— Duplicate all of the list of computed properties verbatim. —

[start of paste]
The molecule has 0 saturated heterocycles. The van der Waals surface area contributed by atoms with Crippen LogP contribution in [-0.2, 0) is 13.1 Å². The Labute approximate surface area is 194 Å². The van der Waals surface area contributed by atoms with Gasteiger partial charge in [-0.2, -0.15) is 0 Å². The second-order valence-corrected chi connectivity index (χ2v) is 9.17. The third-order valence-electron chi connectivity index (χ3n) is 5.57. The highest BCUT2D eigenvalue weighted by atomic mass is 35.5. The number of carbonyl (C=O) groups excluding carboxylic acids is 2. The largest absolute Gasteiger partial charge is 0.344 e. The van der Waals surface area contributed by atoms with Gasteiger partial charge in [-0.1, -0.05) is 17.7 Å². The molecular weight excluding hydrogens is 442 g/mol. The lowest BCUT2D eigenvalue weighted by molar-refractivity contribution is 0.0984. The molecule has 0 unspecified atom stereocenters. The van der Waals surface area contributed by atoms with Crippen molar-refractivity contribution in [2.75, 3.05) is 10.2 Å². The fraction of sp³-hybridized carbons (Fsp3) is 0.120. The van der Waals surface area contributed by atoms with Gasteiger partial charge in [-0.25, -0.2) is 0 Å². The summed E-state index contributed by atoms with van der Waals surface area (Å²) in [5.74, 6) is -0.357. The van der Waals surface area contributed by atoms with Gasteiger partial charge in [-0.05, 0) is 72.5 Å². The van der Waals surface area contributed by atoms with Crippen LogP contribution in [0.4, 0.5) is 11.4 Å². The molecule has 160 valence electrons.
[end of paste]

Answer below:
The molecule has 0 saturated heterocycles. The van der Waals surface area contributed by atoms with Crippen LogP contribution in [-0.2, 0) is 13.1 Å². The Labute approximate surface area is 194 Å². The van der Waals surface area contributed by atoms with Gasteiger partial charge in [-0.2, -0.15) is 0 Å². The second-order valence-corrected chi connectivity index (χ2v) is 9.17. The third-order valence-electron chi connectivity index (χ3n) is 5.57. The highest BCUT2D eigenvalue weighted by atomic mass is 35.5. The number of carbonyl (C=O) groups excluding carboxylic acids is 2. The largest absolute Gasteiger partial charge is 0.344 e. The van der Waals surface area contributed by atoms with Gasteiger partial charge in [-0.1, -0.05) is 17.7 Å². The molecular weight excluding hydrogens is 442 g/mol. The lowest BCUT2D eigenvalue weighted by molar-refractivity contribution is 0.0984. The molecule has 0 unspecified atom stereocenters. The van der Waals surface area contributed by atoms with Crippen molar-refractivity contribution in [2.75, 3.05) is 10.2 Å². The fraction of sp³-hybridized carbons (Fsp3) is 0.120. The van der Waals surface area contributed by atoms with Gasteiger partial charge in [-0.25, -0.2) is 0 Å². The summed E-state index contributed by atoms with van der Waals surface area (Å²) in [5.74, 6) is -0.357. The van der Waals surface area contributed by atoms with Gasteiger partial charge in [-0.05, 0) is 72.5 Å². The van der Waals surface area contributed by atoms with Crippen LogP contribution in [0.4, 0.5) is 11.4 Å². The molecule has 160 valence electrons.